Saturday, May 9, 2009

Shearing...ah yes.

This is the third year I have shorn my sheep. Well, I didn't do it, the sheep shearer did. After having sheared June 9th the 1st year, May 26th the second year and May 8th the third year, I can say that I have learned A LOT this year from shearing.

ONE HUNDRED THANK YOUS to Brian Fitzpatrick for accepting the duties of shearing my sheep. Many shearers are leery of doing wool breed sheep, especially Shetlands and Icelandics. He admitted that these single coated shetlands were much easier to shear than the double coated ones and he said a month ago he had done quite a few shetlands and that they were terribly hard to shear. This gentleman has done literally 30,000 sheep+ and was VERY patient with each animal and carefully set them up and didn't push the blade or ever raise his voice like the last shearer. He took about five hours to do 56 sheep (3 of them were NOT mine) and the BFLs sheared much faster than the Shetlands on average.

I learned that there are some ewes that I have that are tough to shear.....either they have loose skin and that makes it easier to knick them or they have an extremely lanolin heavy fleece and its hard to get the blades through. There was one who was just a nightmare to shear (IMHO) but he took his time and gave her the benefit of the doubt. He told me that these things like loose skin and heavy lanolin are genetic. He also said that my ewes were only mostly 'gummy' on the bellies...he said that is from the lanolin loosening up and moving down to where gravity takes it....the belly. He said that he thought it was a good time NOW to shear them when he was doing the white ewes. The gray katmogets and blacks were most difficult on the bellies. he said partly becuase its harder to see where skin and fleece meet, but mostly because they seemed to have the most lanolin.

He thinks that next year I should shear before lambing so I can see condition better, udders and vulvas, and that the lanolin wouldn't be interferring with the shearing of the belly wool (although it hardly slowed him down any)

Below is Brian hard at work on the ram WhitePine Lyons. Brian was so good with every one of the sheep and was just a joy to watch work.
Below is my dad with the all important part of labeling bags with the proper names and picking up the fleece after Brian was done shearing. My job was to collect the ewes and bring them to Brian. Lambo gave me a huge wallop in the much my ear whistled for awhile :)

My neighbor who is my vet bought two ewes from me last year. One was a bottle lamb I raised (the black one below) and the other was from Mary Ellen's. The ram was also a Mary Ellen lamb. They both lambed this year ...single rams...both ag like their dad....but both spotted! the black ram lamb out of the balck ewe has a krunet and the black HST lamb out of the HST moorit ewe. He will fade however. She already banded them and I couldn't catch them or they would have been in the photo below :) LOOK AT ALL THAT FLEECE! Surely the most fleece that was shorn off of individual sheep! Mary Ellen's two look HUGE with all that fleece but were not so huge once shorn. I asked her what she fed them. She said that they ate a lot of the pig food that the potbelly pigs are supposed to eat (apparently they share a pen). I told her to STOP feeding the sheep pig food and stop housing them together :) We shall see how that happens.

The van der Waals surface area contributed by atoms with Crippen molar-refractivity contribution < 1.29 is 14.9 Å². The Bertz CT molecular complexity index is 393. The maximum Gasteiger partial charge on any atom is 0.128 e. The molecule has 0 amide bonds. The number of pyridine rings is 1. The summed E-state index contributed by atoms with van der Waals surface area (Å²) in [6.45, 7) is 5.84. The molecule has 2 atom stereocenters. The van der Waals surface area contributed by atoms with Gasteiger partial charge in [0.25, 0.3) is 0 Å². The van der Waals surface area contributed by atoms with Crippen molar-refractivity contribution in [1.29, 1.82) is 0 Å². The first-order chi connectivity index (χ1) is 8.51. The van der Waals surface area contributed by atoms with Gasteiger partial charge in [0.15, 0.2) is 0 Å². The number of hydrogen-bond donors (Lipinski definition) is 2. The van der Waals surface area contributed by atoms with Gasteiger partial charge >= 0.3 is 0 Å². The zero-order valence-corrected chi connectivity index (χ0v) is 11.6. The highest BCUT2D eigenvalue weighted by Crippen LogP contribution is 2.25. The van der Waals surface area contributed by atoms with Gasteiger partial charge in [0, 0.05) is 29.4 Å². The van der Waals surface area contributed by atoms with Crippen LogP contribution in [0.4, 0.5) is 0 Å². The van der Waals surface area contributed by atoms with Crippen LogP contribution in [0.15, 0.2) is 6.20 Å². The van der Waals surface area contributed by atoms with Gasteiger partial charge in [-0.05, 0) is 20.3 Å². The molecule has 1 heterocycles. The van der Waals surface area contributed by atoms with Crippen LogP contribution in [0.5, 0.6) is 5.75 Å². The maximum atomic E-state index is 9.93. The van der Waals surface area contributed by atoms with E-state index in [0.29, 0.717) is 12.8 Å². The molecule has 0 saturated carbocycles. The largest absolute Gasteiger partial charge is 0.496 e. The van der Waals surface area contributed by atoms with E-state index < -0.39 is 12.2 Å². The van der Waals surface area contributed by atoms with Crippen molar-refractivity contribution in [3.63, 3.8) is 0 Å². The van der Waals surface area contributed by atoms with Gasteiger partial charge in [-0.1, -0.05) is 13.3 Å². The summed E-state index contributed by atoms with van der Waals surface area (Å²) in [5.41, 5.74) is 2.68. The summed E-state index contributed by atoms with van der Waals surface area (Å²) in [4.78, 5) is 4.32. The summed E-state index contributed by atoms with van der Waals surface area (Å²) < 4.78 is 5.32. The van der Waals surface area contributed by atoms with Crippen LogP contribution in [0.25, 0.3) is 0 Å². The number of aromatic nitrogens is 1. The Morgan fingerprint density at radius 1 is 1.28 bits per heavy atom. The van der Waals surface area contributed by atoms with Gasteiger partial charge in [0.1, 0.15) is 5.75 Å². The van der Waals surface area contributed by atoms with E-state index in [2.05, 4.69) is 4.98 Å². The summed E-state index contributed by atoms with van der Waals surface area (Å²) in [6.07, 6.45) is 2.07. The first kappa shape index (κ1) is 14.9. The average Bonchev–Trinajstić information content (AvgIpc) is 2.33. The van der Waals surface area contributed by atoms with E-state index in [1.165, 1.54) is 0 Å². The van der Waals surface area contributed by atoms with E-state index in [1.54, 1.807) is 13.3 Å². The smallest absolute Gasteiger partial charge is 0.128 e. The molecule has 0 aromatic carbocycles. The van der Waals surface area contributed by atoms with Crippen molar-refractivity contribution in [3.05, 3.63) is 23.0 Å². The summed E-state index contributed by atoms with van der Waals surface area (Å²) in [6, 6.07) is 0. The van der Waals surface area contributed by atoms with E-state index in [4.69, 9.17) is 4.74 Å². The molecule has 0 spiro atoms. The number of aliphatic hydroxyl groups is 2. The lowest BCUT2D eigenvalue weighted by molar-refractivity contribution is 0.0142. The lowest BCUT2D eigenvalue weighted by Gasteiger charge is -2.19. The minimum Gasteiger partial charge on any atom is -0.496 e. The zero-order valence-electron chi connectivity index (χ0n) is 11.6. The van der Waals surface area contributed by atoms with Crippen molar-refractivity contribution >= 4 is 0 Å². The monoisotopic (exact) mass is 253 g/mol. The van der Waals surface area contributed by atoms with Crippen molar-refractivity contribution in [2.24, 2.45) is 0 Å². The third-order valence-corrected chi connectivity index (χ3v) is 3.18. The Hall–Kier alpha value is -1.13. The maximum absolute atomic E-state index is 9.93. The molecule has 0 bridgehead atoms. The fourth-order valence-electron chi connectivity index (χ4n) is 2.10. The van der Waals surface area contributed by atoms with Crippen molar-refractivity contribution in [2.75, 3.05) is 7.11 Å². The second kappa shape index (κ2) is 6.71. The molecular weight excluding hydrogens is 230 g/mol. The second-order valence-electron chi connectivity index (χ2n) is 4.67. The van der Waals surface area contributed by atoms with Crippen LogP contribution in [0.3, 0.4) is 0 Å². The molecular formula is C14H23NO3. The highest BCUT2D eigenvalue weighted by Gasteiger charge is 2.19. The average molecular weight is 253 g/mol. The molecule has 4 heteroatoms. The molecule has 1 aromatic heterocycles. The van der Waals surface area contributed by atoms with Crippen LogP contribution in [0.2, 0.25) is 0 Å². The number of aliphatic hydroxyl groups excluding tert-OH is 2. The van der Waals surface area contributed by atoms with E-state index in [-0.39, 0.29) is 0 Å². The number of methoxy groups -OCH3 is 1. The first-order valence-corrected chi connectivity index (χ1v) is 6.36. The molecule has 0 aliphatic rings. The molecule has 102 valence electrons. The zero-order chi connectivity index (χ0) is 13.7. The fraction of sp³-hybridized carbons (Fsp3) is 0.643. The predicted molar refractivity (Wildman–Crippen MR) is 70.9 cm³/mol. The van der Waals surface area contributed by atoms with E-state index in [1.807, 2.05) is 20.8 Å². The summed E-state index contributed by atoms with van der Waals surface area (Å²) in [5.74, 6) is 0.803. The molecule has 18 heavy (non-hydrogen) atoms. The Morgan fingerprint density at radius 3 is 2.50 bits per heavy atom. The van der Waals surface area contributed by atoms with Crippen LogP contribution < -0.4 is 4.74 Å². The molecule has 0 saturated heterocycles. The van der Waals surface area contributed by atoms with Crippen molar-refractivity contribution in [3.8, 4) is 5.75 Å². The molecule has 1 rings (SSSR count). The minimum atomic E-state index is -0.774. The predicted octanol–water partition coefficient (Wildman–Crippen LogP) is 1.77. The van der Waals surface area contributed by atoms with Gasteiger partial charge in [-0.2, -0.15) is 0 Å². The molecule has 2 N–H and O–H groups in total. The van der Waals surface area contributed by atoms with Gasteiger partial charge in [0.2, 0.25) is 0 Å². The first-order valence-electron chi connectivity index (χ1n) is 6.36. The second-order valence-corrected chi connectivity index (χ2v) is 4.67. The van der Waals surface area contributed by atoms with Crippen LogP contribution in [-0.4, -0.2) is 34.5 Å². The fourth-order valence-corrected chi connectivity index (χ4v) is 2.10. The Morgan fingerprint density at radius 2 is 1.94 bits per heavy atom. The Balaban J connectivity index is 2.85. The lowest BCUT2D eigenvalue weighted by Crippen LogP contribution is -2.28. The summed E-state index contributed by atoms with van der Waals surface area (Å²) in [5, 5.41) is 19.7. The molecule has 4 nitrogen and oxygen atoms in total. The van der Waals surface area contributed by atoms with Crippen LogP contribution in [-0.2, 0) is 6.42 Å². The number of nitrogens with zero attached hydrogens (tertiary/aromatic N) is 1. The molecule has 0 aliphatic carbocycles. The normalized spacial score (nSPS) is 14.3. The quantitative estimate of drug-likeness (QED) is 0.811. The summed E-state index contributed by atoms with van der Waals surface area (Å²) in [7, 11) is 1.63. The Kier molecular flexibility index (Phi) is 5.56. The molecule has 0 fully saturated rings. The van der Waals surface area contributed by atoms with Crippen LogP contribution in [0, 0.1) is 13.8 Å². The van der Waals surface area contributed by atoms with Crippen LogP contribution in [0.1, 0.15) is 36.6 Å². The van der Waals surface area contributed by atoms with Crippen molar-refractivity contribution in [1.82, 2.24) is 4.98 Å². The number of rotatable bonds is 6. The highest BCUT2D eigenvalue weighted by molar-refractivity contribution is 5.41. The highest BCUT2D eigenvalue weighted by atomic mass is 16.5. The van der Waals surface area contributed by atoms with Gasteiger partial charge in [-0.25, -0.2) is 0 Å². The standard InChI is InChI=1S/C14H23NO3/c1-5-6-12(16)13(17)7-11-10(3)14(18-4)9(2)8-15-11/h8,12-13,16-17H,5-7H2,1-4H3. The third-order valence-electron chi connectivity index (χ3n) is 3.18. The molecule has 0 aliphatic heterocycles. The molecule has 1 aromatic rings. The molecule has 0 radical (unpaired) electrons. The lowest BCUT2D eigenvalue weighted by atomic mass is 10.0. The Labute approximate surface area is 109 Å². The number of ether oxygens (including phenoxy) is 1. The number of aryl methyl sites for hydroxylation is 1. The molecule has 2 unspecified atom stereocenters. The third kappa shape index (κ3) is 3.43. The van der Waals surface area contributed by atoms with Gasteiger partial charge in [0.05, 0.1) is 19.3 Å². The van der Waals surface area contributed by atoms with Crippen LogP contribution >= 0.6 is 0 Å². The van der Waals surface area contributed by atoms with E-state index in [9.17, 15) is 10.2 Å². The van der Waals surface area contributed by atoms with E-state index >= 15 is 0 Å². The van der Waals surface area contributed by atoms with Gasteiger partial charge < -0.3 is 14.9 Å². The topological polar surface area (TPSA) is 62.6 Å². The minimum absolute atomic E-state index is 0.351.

And I forgot to post photos of the lamb that was rejected, but now momma loves him so much! He is out of UndertheSon Arapaho and WhitePine Centennial. So far he is my nicest black ram lamb (in part to his awesome mother) and very consistent fleece. And he calls to me when he sees me...I think I imprinted on him when I was trying to help him nurse...but he always fought me saying he could do it himself and find it himself ;) cute little rascal!

now THIS is uber crimp!! He is already soft, but aren't ALL lambs soft? :) :) >:)


Cynthia said...

Gosh, can we get Brian here? Nice find Garrett!

Dawn said...

That little black guy is beautiful. He looks so shiny and soft.

Alaska Shetland Shepherd said...

Great to see a pick of the special black ram lamb! I love shearing in March, if it's too far below zero and windy we wait till April but I think it helps to have frozen lanolin (VBG)......

Wrensong Farm said...

How nice to find a patient shearer, they are the best! I'm not sure who stresses out more at or my sheep...!

susan said...

I think the uniform crimpy sheep are the easiest to shear as well. When the fibers are well organised and laying together the blades just slide through. I do my own shearing.

I think the ewes with lots of lanolin are easier to shear, as long as it is warm enough outside. Of course the lanolin does gumm up the blades and you have to clean them between sheep. Maybe I havn't seen a real heavy lanoline one yet. My crimpy uniform sheep all seem to have more lanolin. It seems like I remember that when you have more secondary fiber, you get more lanolin, and when you have more primaries you have more sweat glands. The glands from the primaries were less desirable than the secondaries.

I think that the bellies are hard to shear on shetland, because that is were the most fiber variation is. Often the bellies will have less uniform fibers, and when you have non uniform fibers they tend to felt more, and not line up well.

If you look at the baby lambs coats, the bellies are usually more hairy(longer straighter, courser fibers, even if the body of the lamb is nice and uniform. That and the belly gets the most dirty, wear, friction, hence more felting.

I sheared in mid April. Mid April in California is pretty warm. I think it was 75-80 degrees. They had all gon through their rise by then too.


Available sheep

With my work load continuing to pile up, and less time to spend with the sheep, I am offering the following: My entire flock of BlueFaced ...